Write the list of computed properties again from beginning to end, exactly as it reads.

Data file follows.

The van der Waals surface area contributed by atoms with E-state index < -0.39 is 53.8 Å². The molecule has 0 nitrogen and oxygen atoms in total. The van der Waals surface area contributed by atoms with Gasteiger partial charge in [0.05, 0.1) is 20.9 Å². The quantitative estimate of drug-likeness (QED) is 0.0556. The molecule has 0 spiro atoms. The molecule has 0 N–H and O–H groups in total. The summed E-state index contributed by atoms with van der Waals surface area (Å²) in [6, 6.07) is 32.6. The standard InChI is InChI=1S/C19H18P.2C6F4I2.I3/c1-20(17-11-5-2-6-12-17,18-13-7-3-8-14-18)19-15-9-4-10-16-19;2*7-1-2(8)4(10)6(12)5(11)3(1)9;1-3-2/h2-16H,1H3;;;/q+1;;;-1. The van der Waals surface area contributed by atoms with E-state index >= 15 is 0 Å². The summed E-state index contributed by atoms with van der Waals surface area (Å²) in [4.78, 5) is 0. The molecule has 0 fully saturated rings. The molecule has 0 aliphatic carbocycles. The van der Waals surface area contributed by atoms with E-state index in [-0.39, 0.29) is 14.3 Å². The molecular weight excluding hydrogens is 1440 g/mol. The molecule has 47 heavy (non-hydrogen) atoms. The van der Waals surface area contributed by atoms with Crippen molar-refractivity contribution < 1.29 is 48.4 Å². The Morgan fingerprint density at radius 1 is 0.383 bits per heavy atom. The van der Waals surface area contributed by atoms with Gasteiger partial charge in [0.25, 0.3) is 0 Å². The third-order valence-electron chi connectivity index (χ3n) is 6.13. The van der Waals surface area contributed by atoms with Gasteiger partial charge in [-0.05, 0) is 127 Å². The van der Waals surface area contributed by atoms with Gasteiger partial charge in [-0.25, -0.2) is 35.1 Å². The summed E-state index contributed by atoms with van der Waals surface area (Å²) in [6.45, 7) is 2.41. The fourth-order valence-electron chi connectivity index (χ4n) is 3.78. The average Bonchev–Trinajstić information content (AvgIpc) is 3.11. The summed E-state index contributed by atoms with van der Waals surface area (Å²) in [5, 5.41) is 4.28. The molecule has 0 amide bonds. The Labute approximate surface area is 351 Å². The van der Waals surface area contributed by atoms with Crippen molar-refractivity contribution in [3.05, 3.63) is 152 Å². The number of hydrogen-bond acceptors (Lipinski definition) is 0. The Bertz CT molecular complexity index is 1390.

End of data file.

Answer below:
The van der Waals surface area contributed by atoms with E-state index < -0.39 is 53.8 Å². The molecule has 0 nitrogen and oxygen atoms in total. The van der Waals surface area contributed by atoms with Gasteiger partial charge in [0.05, 0.1) is 20.9 Å². The quantitative estimate of drug-likeness (QED) is 0.0556. The molecule has 0 spiro atoms. The molecule has 0 N–H and O–H groups in total. The summed E-state index contributed by atoms with van der Waals surface area (Å²) in [6, 6.07) is 32.6. The standard InChI is InChI=1S/C19H18P.2C6F4I2.I3/c1-20(17-11-5-2-6-12-17,18-13-7-3-8-14-18)19-15-9-4-10-16-19;2*7-1-2(8)4(10)6(12)5(11)3(1)9;1-3-2/h2-16H,1H3;;;/q+1;;;-1. The van der Waals surface area contributed by atoms with E-state index >= 15 is 0 Å². The summed E-state index contributed by atoms with van der Waals surface area (Å²) in [4.78, 5) is 0. The molecule has 0 fully saturated rings. The molecule has 0 aliphatic carbocycles. The van der Waals surface area contributed by atoms with E-state index in [-0.39, 0.29) is 14.3 Å². The molecular weight excluding hydrogens is 1440 g/mol. The molecule has 47 heavy (non-hydrogen) atoms. The van der Waals surface area contributed by atoms with Crippen molar-refractivity contribution < 1.29 is 48.4 Å². The Morgan fingerprint density at radius 1 is 0.383 bits per heavy atom. The van der Waals surface area contributed by atoms with Gasteiger partial charge in [0.25, 0.3) is 0 Å². The third-order valence-electron chi connectivity index (χ3n) is 6.13. The van der Waals surface area contributed by atoms with Gasteiger partial charge in [-0.05, 0) is 127 Å². The van der Waals surface area contributed by atoms with Gasteiger partial charge in [-0.25, -0.2) is 35.1 Å². The summed E-state index contributed by atoms with van der Waals surface area (Å²) in [6.45, 7) is 2.41. The fourth-order valence-electron chi connectivity index (χ4n) is 3.78. The average Bonchev–Trinajstić information content (AvgIpc) is 3.11. The summed E-state index contributed by atoms with van der Waals surface area (Å²) in [5, 5.41) is 4.28. The molecule has 0 amide bonds. The Labute approximate surface area is 351 Å². The van der Waals surface area contributed by atoms with Crippen molar-refractivity contribution in [3.05, 3.63) is 152 Å². The number of hydrogen-bond acceptors (Lipinski definition) is 0. The Bertz CT molecular complexity index is 1390.